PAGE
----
Some of the best country music, whether from classic singers like Connie Smith and Patsy Cline or alt-country artists like Robbie Fulks, deals in transparent denial. Smith popularized the Bill Anderson song "Once A Day," in which she assures listeners that when it comes to her breakup she only cries "once a day, all day long, and once at night, from dusk 'til dawn." Fulks, who always leavens his heartbreak with sarcasm, sings a tune called "Busy Not Crying" in which "not thinkin' 'bout her is a 24-hour affair."
Missoula's Izaak Opatz takes a more nuanced approach to his country, but the incongruous feelings are still in there. In "Lubbock for Love," for instance, a song he wrote for his band The Best Westerns, he takes on the point of view of a man who finds out the woman he loves is moving to Lubbock to chase after another man.
"I tried to sell her on the Rocky Mountains/movin' with me up north," Opatz sings. "There's a town on the river surrounded by mountains a thousand miles from Fort Worth/But she's movin' to Lubbock for love/that I can't understand/You know there's nothin' there, honey/except for that man."
It's a funny song because it's a jab at the strip malls and smokestacks of the Texas town, but it's also about a narrator who is certain that location—not that the woman has fallen in love with someone else—is the problem.
Opatz is just shy of 30, but he's been playing music in Missoula for more than a decade and has established himself as a top-tier songwriter with a penchant for gem-like lyrics. He started Friedrich's Teeth in 2007 with his cousin Franny Opatz, playing melodic folk-songs with titles like "Blood Bath" and "Unhappy Whore." The Best Westerns, which he formed in 2011, gained a wider audience and showcased Opatz's Mark Lanegan-style baritone against a backdrop of yearning pedal-steel and loping Hoyt Axton-like melodies.
The Best Westerns' 2014 album, High Country, isn't entirely full of unreliable and love-blinded narrators. One of its best tunes is opener "Emmylou," an affectionate and slightly regretful song about a singing partner and potential love interest. "Would you be my Emmylou," he sings, and then later, "Would you be my June Carter Cash/I feel so stupid now for never having asked/you're the one that dresses in black/if it gets too heavy I could carry you on my/back when we use to sing, I missed my chance to ask/would you, could you be my June Carter Cash."
On his new solo album, Mariachi Static, Opatz mostly takes an eyes-wide-open approach to songwriting, rather than indulging stories about denial. He's been adrift for some time now, floating between Missoula, Nashville and Los Angeles, and the new songs reflect his contradictory feelings of loving the freedom of living in a sleeping bag on other people's couches and wondering if he might be missing out on a more settled life. In "Not Yet" he sings about the way people cling to youth like it's their "last gasp inside a plastic bag."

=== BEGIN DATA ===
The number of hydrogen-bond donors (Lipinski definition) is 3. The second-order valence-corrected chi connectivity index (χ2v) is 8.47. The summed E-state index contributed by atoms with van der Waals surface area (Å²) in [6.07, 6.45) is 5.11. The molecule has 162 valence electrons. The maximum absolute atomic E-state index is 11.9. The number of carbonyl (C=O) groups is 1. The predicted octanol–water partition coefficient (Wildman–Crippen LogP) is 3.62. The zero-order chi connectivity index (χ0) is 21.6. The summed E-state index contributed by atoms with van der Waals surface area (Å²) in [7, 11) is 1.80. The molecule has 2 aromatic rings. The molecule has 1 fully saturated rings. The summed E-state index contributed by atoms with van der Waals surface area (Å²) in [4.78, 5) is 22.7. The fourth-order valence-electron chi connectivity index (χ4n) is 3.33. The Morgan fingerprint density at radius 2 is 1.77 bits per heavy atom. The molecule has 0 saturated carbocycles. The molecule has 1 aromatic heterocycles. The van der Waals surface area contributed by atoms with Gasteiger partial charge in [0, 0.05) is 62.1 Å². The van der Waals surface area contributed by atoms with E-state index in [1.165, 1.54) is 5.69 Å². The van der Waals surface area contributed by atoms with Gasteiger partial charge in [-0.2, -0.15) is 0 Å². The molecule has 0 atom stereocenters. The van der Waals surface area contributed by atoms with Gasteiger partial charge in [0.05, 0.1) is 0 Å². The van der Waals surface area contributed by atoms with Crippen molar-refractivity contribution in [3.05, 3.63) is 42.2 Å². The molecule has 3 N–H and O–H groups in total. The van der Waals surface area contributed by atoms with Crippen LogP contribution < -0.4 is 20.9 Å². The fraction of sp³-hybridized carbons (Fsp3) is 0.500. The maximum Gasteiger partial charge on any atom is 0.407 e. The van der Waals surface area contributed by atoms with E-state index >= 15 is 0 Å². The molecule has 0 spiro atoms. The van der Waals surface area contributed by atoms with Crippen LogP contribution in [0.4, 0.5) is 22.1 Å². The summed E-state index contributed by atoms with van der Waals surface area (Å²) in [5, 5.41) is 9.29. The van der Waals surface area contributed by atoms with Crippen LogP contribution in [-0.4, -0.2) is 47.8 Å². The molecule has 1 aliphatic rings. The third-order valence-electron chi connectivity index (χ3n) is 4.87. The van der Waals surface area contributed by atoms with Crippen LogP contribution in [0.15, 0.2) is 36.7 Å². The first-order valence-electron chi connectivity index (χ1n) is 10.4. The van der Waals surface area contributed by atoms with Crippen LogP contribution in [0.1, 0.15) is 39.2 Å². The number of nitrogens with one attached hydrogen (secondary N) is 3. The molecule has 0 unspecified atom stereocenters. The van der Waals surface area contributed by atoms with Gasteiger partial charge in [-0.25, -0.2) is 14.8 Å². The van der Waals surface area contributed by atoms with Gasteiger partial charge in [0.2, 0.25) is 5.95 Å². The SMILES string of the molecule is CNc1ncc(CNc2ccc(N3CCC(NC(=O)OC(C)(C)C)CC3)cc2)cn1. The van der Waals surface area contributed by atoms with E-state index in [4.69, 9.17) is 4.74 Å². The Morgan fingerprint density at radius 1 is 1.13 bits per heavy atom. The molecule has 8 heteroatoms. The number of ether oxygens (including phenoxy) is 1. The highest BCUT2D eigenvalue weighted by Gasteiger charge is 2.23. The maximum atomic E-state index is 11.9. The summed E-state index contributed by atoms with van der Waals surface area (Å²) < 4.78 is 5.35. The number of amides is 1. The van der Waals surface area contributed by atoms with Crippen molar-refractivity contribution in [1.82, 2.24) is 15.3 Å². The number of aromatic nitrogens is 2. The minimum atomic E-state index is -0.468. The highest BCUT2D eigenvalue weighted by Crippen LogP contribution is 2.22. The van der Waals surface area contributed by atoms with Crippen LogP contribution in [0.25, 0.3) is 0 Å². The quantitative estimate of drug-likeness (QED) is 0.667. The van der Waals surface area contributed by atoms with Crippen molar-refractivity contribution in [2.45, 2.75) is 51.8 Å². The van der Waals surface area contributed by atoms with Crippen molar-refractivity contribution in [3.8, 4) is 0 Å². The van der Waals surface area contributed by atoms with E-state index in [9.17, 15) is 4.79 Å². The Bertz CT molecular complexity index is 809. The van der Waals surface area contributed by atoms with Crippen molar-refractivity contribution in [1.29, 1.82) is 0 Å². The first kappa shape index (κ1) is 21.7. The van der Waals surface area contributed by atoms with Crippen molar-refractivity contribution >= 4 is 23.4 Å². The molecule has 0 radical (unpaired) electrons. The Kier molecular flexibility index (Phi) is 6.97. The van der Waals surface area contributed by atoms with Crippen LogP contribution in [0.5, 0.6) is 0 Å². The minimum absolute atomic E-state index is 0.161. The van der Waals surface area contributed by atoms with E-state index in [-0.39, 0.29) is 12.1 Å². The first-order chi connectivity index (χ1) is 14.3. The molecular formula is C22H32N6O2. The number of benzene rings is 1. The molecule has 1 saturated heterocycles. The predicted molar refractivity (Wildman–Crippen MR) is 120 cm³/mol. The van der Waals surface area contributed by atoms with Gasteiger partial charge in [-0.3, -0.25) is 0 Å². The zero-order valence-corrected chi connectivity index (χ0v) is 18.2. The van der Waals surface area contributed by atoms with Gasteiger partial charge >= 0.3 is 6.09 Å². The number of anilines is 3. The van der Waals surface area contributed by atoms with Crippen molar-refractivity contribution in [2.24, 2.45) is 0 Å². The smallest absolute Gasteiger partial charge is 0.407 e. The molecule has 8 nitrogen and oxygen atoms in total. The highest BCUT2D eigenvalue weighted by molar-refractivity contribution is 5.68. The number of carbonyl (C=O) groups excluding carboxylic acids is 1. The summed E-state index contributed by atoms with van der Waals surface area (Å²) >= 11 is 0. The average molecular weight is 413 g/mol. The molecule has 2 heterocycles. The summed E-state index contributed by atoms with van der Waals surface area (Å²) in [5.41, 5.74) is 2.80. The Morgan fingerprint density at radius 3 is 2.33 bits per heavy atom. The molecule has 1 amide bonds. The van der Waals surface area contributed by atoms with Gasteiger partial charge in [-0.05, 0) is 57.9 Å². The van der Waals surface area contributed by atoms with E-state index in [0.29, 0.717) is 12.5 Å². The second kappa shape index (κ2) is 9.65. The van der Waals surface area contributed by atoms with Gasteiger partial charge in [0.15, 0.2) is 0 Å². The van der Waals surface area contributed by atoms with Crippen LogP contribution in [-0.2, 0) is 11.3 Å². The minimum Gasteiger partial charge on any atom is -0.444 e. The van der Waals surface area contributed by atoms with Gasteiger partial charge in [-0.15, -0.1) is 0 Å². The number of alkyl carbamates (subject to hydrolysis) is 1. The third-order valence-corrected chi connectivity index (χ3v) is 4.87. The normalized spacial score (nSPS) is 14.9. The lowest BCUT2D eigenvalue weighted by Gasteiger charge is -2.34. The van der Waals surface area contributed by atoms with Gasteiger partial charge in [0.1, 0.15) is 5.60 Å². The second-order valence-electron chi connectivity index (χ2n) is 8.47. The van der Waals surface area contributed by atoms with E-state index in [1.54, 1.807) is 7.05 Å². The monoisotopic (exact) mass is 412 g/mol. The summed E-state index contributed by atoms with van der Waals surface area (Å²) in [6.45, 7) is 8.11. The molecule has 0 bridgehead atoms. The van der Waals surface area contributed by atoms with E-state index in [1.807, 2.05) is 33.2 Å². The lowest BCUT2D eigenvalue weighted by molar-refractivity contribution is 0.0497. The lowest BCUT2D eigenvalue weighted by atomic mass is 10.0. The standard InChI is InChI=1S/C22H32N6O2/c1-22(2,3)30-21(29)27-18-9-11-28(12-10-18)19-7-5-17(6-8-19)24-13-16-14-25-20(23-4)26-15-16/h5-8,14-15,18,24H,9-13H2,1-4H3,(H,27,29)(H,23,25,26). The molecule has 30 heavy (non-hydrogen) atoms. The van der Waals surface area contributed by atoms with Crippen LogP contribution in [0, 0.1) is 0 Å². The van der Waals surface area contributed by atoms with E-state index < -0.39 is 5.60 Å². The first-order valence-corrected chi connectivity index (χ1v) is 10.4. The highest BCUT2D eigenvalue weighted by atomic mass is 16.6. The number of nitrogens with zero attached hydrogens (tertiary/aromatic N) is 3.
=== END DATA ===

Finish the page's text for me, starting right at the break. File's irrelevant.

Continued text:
Opatz grew up in Whitefish listening to Frankie Valli and Dion and the Belmonts. When he first heard Bob Dylan's "Hurricane," he got a glimpse into the power of lyrics. In high school he got into Wilco, but he didn't become a music connoisseur until his first summer out of high school, cleaning bathrooms in East Glacier for the National Park Service. The only station he could tune in was 107.5 out of Browning, which played country classics—Patsy Cline and Red Sovine—from morning to night.
"That stuff had never really struck a chord before, but it just felt appropriate out there," Opatz says. "I started identifying with it as a Montanan—a really corny feeling I'd never had before. I liked listening to the lyrics. I liked that they had a sense of humor. And then I went through my first really shitty breakup and I started writing country songs automatically. I couldn't help it."
Three years ago, Opatz moved to Nashville and became roommates with musician Jonny Fritz (known as Jonny Corndawg at the time), who helped him set up gigs and get his feet on the ground. When Fritz moved to L.A. a year later, Opatz followed. From time to time he'd travel back to Montana to play with the Best Westerns, but the new songs he was writing didn't have a home. Malachi DeLorenzo, a music producer he met through Fritz, had an old four-track, and one day he invited Opatz to record a song in his living room. Opatz had written "Got to Me Since" as a country song, but in the 10 hours it took to record it, they added a Wurlitzer keyboard that happened to be in the room, and the song morphed. Over the next few weeks, they recorded more of Opatz's songs with the Wurlitzer until he had an album with a 1960s-era garage-rock feel.
"I fell in love with it," he says. "It was a really nice instrument to play really simple lead lines without it sounding too thin. And that's what kind of changed the tone."
Opatz will release Mariachi Static this week with a show at the Palace featuring an all-star cast of backing musicians: DeLorenzo on drums, Gibson Hartwell on guitar, Dave Martens on bass, Nate Biehl on Wurlitzer and Caroline Keys on vocals. Fritz and June West will open the show. This summer Opatz will skip working at Glacier Parka job he's returned to the last 9 years—and tour with the new album. It's a firmer commitment to his music than he's ever made before, and a leap that makes him anxious, but more determined than ever to keep writing songs.
"Any writer will tell you it's not easy," he says. "You can establish routines that help you cut some corners and waste less time, but you can't cut to the quick of writing lyrics. But every once in a while I feel like I've written something good, and with this album I've got something to show for it."
Izaak Opatz plays an album release show at the Palace Sat., Feb. 11, at 10 PM. $8.